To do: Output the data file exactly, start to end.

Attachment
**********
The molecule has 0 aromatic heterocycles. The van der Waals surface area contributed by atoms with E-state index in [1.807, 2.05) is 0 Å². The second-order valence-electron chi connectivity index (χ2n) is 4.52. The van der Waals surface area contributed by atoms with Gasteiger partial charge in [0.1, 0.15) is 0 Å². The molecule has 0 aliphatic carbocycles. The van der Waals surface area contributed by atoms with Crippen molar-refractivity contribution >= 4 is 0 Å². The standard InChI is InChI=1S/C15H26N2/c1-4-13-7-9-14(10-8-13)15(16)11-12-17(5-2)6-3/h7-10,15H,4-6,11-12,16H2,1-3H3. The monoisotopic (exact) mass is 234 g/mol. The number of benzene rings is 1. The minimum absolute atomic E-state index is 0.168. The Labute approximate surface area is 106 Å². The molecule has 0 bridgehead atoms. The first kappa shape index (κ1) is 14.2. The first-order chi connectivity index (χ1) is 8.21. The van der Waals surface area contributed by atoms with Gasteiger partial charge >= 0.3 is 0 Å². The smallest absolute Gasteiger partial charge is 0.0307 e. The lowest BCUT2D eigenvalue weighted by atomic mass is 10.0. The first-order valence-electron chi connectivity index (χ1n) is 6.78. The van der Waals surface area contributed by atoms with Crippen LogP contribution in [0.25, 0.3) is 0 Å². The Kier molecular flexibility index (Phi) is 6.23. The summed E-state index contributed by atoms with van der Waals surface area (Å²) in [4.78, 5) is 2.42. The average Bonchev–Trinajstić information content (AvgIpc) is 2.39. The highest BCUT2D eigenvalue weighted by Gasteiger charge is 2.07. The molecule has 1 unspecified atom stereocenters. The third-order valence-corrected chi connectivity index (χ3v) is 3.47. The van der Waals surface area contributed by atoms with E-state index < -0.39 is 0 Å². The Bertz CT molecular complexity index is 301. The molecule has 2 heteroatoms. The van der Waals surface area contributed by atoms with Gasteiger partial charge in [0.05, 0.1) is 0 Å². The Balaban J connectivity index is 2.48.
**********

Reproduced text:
The molecule has 0 aromatic heterocycles. The van der Waals surface area contributed by atoms with E-state index in [1.807, 2.05) is 0 Å². The second-order valence-electron chi connectivity index (χ2n) is 4.52. The van der Waals surface area contributed by atoms with Gasteiger partial charge in [0.1, 0.15) is 0 Å². The molecule has 0 aliphatic carbocycles. The van der Waals surface area contributed by atoms with Crippen molar-refractivity contribution >= 4 is 0 Å². The standard InChI is InChI=1S/C15H26N2/c1-4-13-7-9-14(10-8-13)15(16)11-12-17(5-2)6-3/h7-10,15H,4-6,11-12,16H2,1-3H3. The monoisotopic (exact) mass is 234 g/mol. The number of benzene rings is 1. The minimum absolute atomic E-state index is 0.168. The Labute approximate surface area is 106 Å². The molecule has 0 bridgehead atoms. The first kappa shape index (κ1) is 14.2. The first-order chi connectivity index (χ1) is 8.21. The van der Waals surface area contributed by atoms with Gasteiger partial charge >= 0.3 is 0 Å². The smallest absolute Gasteiger partial charge is 0.0307 e. The lowest BCUT2D eigenvalue weighted by atomic mass is 10.0. The first-order valence-electron chi connectivity index (χ1n) is 6.78. The van der Waals surface area contributed by atoms with Crippen LogP contribution in [0.25, 0.3) is 0 Å². The Kier molecular flexibility index (Phi) is 6.23. The summed E-state index contributed by atoms with van der Waals surface area (Å²) in [4.78, 5) is 2.42. The average Bonchev–Trinajstić information content (AvgIpc) is 2.39. The highest BCUT2D eigenvalue weighted by Gasteiger charge is 2.07. The molecule has 1 unspecified atom stereocenters. The third-order valence-corrected chi connectivity index (χ3v) is 3.47. The van der Waals surface area contributed by atoms with E-state index < -0.39 is 0 Å². The Bertz CT molecular complexity index is 301. The molecule has 2 heteroatoms. The van der Waals surface area contributed by atoms with Gasteiger partial charge in [0.05, 0.1) is 0 Å². The Balaban J connectivity index is 2.48.